Differences between CBN, CBG and CBC

Here's a look at three other cannabinoids you may have heard of.


Are there any differences between cannabinoids such as CBN, CBG, and CBC?

The short answer is yes there are differences, however, the science is still emerging and really in its infancy with the majority of (limited) relevant work in the academic literature consisting of animal studies (for example Rock et al., 2011).

Most people with an understanding of the genus cannabis sativa are familiar with the two most prominent cannabinoids in the majority of cannabis strains, namely tetrahydrocannabinol or THC, which is the phytocannabinoid responsible for intoxication and cannabidiol or CBD, which is currently generating huge interest among medical cannabis researchers. However, according to the latest count, there are 104 cannabinoids and 441 non-cannabinoid compounds in the cannabis plant (ElSohly & Waseem, 2014). How these and other cannabinoids interact is known as the entourage effect (Russo, 2011). However, evidence is also slowly emerging that independent cannabinoids can be associated with beneficial outcomes in clinical environments (Mechoulam, 2006; Pertwee, 2005).

Let’s now take a brief look at the minor cannabinoids of cannabinol (CBN), cannabigerol (CBG), and cannabichromene (CBC).

Cannabinol (CBN): When cannabis is harvested a number of chemical reactions take place that transform cannabinoids naturally. For example, under the influence of heat, the process of ‘decarboxylation’ transforms THCA to THC, which is responsible for intoxication (THCA is non-intoxicating however more on that in later segments). CBN results from the degradation of THC in the presence of oxygen and UV light, or if we want to say it more clearly the oxidation of THC transform it to CBN (Meijer, 2014).

In general, it has been found that CBN binds less effectively than THC to CB1 receptors in the endocannabinoid system (Pertwee & Cascio, 2014). Nonetheless some therapeutic benefits have been associated with CBN most notably including as a sedative with claims that “2.5 – 5 mg of CBN has the same level of sedation as a mild pharmaceutical sedative, with a relaxed body sensation similar to 5mg to 10mg of diazepam” (Steep Hill Labs, 2017), although the clinical evidence on this is far from conclusive with the strongest evidence dating back to the 1970s and 80s.

Cannabigerol (CBG): CBG was the first compound isolated from cannabis resin in a pure form (Gaoni & Mechoulam, 1964). There remains relatively little research into the therapeutic potential of CBG, however recent research has indicated some potential in regards to the regulation of vomiting and nausea (Rock et al., 2011). Furthermore, it has been suggested that both CBN and CBG are associated with limiting inflammation associated with skin disorders such as psoriasis (Oddi & Maccarrone, 2014) From the limited evidence available on this cannabinoid there is a suggestion that CBG and CBD may oppose each other at specific receptor sites within the endocannabinoid system.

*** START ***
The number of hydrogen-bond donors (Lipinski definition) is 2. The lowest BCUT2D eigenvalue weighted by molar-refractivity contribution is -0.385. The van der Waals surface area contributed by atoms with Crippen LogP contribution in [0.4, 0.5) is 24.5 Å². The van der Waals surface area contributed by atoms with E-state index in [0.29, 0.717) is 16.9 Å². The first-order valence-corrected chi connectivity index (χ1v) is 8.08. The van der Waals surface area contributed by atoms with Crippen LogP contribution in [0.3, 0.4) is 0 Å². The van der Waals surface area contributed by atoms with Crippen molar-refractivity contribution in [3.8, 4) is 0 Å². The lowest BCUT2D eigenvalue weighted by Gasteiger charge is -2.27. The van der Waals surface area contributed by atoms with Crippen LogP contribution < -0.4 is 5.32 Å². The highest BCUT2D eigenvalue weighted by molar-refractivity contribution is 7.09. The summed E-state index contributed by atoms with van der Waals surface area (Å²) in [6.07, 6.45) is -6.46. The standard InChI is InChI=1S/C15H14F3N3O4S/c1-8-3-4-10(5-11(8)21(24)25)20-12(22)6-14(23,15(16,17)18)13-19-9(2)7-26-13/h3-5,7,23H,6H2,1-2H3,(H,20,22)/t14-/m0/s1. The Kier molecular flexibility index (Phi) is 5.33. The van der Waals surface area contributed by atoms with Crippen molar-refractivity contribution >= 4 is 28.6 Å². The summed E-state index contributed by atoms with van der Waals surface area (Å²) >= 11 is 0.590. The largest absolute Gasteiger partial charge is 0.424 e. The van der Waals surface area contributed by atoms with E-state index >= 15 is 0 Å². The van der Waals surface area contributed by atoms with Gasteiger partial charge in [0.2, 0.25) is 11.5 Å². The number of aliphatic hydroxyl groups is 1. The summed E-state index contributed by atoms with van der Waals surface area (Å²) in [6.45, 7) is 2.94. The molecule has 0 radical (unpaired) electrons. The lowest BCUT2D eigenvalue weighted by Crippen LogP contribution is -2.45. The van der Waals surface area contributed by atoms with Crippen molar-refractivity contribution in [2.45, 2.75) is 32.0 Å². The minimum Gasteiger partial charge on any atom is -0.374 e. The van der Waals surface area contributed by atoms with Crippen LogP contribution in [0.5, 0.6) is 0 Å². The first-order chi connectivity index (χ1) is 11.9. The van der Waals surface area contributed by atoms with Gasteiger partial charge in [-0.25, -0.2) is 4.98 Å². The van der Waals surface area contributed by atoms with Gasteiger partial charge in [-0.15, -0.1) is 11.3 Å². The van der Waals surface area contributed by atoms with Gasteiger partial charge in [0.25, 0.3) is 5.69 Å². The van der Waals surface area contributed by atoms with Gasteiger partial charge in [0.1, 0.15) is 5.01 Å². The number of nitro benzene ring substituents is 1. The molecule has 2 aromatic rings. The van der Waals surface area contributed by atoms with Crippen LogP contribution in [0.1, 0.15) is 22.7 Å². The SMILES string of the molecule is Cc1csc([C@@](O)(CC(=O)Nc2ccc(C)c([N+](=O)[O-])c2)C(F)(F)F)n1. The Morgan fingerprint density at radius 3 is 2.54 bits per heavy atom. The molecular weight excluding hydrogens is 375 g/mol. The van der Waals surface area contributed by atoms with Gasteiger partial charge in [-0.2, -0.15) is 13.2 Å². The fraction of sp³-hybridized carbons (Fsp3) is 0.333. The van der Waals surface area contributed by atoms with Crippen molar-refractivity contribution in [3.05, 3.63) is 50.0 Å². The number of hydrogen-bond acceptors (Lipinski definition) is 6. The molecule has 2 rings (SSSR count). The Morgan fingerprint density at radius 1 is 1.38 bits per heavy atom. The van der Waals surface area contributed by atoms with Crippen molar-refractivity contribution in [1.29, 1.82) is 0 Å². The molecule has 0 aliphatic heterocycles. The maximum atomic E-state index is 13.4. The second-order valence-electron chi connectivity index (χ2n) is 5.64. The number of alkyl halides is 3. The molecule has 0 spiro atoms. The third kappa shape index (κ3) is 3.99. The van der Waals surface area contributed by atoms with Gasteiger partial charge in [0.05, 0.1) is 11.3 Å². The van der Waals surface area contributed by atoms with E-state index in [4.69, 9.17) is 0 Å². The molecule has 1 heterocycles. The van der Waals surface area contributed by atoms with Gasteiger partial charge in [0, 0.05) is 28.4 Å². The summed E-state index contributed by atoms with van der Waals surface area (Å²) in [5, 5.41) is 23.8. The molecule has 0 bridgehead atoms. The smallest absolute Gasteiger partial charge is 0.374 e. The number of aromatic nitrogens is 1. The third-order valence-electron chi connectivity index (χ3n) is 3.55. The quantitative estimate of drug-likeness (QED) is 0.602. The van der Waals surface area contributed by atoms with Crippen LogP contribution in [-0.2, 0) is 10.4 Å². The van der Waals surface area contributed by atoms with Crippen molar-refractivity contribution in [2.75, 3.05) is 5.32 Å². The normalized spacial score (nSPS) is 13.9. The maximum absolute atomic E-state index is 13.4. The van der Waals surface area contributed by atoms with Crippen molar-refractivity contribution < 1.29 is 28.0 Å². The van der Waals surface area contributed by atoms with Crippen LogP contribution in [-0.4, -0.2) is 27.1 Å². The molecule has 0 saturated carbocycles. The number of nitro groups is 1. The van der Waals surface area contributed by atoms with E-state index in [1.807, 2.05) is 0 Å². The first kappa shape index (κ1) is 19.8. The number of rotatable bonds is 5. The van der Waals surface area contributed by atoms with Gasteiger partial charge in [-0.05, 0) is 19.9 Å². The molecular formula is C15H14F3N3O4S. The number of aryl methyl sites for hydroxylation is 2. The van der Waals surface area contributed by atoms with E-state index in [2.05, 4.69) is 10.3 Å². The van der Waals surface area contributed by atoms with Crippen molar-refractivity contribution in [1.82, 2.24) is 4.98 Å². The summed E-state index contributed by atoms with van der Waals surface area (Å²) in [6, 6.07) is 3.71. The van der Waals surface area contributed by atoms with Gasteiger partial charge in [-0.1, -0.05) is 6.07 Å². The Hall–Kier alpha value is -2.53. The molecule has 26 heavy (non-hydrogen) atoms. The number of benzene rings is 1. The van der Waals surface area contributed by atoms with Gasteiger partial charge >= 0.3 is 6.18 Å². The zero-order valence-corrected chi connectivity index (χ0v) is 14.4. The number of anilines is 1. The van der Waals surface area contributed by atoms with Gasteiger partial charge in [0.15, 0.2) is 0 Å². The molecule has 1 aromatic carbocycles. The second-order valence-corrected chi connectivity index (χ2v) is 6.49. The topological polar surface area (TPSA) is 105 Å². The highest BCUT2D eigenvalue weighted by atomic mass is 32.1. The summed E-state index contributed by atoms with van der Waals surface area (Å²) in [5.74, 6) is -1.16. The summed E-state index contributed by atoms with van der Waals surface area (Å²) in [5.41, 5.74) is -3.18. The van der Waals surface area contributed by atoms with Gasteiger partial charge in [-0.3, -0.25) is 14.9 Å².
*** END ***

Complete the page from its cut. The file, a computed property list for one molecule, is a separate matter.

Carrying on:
Cannabichromene (CBC): Similar to the other minor cannabinoids described above, there have been relatively few studies with a focus on the pharmacological effects of CBC. There is some evidence that CBC has analgesic properties when administered at high doses, although the main therapeutic potential for CBC appears to be when administered in conjunction with other cannabinoids. For example, a possible synergism between CBC and THC has been suggested (Costa & Comelli, 2014).


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  2. ElSohly, M., & Waseem, G. (2014). Constituents of cannabis sativa. In R. Pertwee (Ed.), Handbook of Cannabis. New York, NY: Oxford University Press.
  3. Gaoni, Y., & Mechoulam, R. (1964). Structure and synthesis of cannabigerol, a new hashish constituent. Proceedings of the Chemical Society(82).
  4. Mechoulam, R. (2006). Cannabinoids as Therapeutics. In Milestones in Drug Therapy. Basel, Switzerland: Birkhäuser Basel.
  5. Meijer, E. (2014). The chemical phenotypes (chemotypes) of cannabis. In R. Pertwee (Ed.), Handbook of Cannabis. New York, NY: Oxford University Press.
  6. Oddi, S., & Maccarrone, M. (2014). Phytocannabinoids and skin disorders. In R. Pertwee (Ed.), Handbook of Cannabis. New York, NY: Oxford University Press.
  7. Pertwee, R. (2005). Cannabinoids. Dordrecht: Dordrecht : Springer-Verlag Berlin and Heidelberg GmbH & Co. KG.
  8. Pertwee, R., & Cascio, M. (2014). Known pharmacological actions of delta-9 tetrahydrocannabinol and of four other chemical constituents of cannabis that activate cannabinoid receptors. In R. Pertwee (Ed.), Handbook of Cannabis. New York, NY: Oxford University Press.
  9. Rock, E., Goodwin, J., Limebeer, C., Breuer, A., Pertwee, R., Mechoulam, R., & Parker, L. (2011). Interaction between non-psychotropic cannabinoids in marihuana: effect of
  10. cannabigerol (CBG) on the anti-nausea or anti-emetic effects of cannabidiol (CBD) in rats and shrews. Psychopharmacology, 215(3), 505-512. doi:10.1007/s00213-010-2157-4
  11. Russo, E. (2011). Taming THC: potential cannabis synergy and phytocannabinoid‐terpenoid entourage effects. British Journal of Pharmacology, 163(7), 1344-1364.
  12. Steep Hill Labs. (2017). Cannabinol (CBN): a sleeping synergy. Retrieved 5/19/20129 from https://www.steephill.com/blogs/34/Cannabinol-(CBD):-A-Sleeping-Synergy.